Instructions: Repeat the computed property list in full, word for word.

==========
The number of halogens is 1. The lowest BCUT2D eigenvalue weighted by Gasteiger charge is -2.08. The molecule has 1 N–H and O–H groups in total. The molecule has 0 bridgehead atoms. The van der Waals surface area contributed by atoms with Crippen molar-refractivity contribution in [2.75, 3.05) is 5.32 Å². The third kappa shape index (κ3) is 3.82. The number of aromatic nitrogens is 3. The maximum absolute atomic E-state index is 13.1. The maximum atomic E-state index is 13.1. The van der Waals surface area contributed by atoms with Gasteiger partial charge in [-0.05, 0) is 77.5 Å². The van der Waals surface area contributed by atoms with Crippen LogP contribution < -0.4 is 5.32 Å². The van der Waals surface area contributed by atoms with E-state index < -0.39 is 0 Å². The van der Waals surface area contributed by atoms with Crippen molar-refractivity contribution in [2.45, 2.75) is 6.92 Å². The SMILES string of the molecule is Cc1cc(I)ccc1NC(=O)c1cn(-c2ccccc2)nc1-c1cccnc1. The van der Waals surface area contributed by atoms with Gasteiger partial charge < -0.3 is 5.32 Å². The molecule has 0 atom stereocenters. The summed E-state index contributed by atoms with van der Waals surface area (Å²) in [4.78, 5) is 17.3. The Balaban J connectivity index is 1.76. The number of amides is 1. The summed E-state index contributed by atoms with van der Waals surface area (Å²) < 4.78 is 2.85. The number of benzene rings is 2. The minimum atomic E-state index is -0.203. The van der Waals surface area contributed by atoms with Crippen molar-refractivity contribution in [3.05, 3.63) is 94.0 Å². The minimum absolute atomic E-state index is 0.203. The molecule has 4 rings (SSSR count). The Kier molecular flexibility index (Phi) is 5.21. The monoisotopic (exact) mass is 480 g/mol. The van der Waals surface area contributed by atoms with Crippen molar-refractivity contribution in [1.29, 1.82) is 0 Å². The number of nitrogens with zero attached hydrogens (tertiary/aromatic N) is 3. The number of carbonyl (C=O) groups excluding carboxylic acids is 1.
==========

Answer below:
The number of halogens is 1. The lowest BCUT2D eigenvalue weighted by Gasteiger charge is -2.08. The molecule has 1 N–H and O–H groups in total. The molecule has 0 bridgehead atoms. The van der Waals surface area contributed by atoms with Crippen molar-refractivity contribution in [2.75, 3.05) is 5.32 Å². The third kappa shape index (κ3) is 3.82. The number of aromatic nitrogens is 3. The maximum absolute atomic E-state index is 13.1. The maximum atomic E-state index is 13.1. The van der Waals surface area contributed by atoms with Gasteiger partial charge in [-0.05, 0) is 77.5 Å². The van der Waals surface area contributed by atoms with Crippen LogP contribution < -0.4 is 5.32 Å². The van der Waals surface area contributed by atoms with E-state index < -0.39 is 0 Å². The van der Waals surface area contributed by atoms with Crippen molar-refractivity contribution in [2.45, 2.75) is 6.92 Å². The SMILES string of the molecule is Cc1cc(I)ccc1NC(=O)c1cn(-c2ccccc2)nc1-c1cccnc1. The van der Waals surface area contributed by atoms with Gasteiger partial charge < -0.3 is 5.32 Å². The molecule has 0 atom stereocenters. The summed E-state index contributed by atoms with van der Waals surface area (Å²) in [4.78, 5) is 17.3. The Balaban J connectivity index is 1.76. The number of amides is 1. The summed E-state index contributed by atoms with van der Waals surface area (Å²) < 4.78 is 2.85. The number of benzene rings is 2. The minimum atomic E-state index is -0.203. The van der Waals surface area contributed by atoms with Crippen molar-refractivity contribution in [3.05, 3.63) is 94.0 Å². The minimum absolute atomic E-state index is 0.203. The molecule has 4 rings (SSSR count). The Kier molecular flexibility index (Phi) is 5.21. The monoisotopic (exact) mass is 480 g/mol. The van der Waals surface area contributed by atoms with Crippen molar-refractivity contribution in [1.29, 1.82) is 0 Å². The number of nitrogens with zero attached hydrogens (tertiary/aromatic N) is 3. The number of carbonyl (C=O) groups excluding carboxylic acids is 1.